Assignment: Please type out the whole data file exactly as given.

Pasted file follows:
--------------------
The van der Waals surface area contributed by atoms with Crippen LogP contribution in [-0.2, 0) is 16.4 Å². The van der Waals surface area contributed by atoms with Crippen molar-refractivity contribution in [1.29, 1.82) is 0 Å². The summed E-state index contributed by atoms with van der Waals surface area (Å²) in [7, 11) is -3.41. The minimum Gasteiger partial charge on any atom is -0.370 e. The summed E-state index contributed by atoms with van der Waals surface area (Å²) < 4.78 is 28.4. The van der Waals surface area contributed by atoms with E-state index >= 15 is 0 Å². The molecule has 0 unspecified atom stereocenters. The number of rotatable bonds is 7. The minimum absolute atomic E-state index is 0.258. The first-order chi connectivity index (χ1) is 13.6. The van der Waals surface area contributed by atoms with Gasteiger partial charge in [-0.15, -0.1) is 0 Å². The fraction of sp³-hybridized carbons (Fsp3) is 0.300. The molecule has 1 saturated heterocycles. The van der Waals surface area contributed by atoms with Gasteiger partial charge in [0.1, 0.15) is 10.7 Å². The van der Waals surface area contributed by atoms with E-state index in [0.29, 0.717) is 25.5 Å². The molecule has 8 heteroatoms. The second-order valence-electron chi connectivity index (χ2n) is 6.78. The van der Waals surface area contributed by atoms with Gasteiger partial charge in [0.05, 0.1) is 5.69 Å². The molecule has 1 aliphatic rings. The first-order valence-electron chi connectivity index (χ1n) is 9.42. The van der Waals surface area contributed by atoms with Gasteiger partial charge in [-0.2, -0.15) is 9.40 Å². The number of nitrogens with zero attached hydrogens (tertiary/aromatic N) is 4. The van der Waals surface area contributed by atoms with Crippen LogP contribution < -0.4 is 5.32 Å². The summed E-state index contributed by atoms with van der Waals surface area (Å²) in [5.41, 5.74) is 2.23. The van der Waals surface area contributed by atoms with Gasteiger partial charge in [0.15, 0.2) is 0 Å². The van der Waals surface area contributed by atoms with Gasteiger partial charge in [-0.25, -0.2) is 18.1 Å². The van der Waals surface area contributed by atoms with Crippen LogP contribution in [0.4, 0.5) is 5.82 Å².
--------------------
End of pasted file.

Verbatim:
The van der Waals surface area contributed by atoms with Crippen LogP contribution in [-0.2, 0) is 16.4 Å². The van der Waals surface area contributed by atoms with Crippen molar-refractivity contribution in [1.29, 1.82) is 0 Å². The summed E-state index contributed by atoms with van der Waals surface area (Å²) in [7, 11) is -3.41. The minimum Gasteiger partial charge on any atom is -0.370 e. The summed E-state index contributed by atoms with van der Waals surface area (Å²) < 4.78 is 28.4. The van der Waals surface area contributed by atoms with E-state index >= 15 is 0 Å². The molecule has 0 unspecified atom stereocenters. The number of rotatable bonds is 7. The minimum absolute atomic E-state index is 0.258. The first-order chi connectivity index (χ1) is 13.6. The van der Waals surface area contributed by atoms with Gasteiger partial charge in [-0.15, -0.1) is 0 Å². The fraction of sp³-hybridized carbons (Fsp3) is 0.300. The molecule has 1 saturated heterocycles. The van der Waals surface area contributed by atoms with Gasteiger partial charge in [0.1, 0.15) is 10.7 Å². The van der Waals surface area contributed by atoms with E-state index in [0.29, 0.717) is 25.5 Å². The molecule has 8 heteroatoms. The second-order valence-electron chi connectivity index (χ2n) is 6.78. The van der Waals surface area contributed by atoms with Gasteiger partial charge in [0.05, 0.1) is 5.69 Å². The molecule has 1 aliphatic rings. The first-order valence-electron chi connectivity index (χ1n) is 9.42. The van der Waals surface area contributed by atoms with Gasteiger partial charge in [-0.2, -0.15) is 9.40 Å². The number of nitrogens with zero attached hydrogens (tertiary/aromatic N) is 4. The van der Waals surface area contributed by atoms with Crippen LogP contribution < -0.4 is 5.32 Å². The summed E-state index contributed by atoms with van der Waals surface area (Å²) in [5.41, 5.74) is 2.23. The van der Waals surface area contributed by atoms with Gasteiger partial charge in [0.15, 0.2) is 0 Å². The van der Waals surface area contributed by atoms with Gasteiger partial charge in [-0.25, -0.2) is 18.1 Å². The van der Waals surface area contributed by atoms with Crippen LogP contribution in [0.4, 0.5) is 5.82 Å².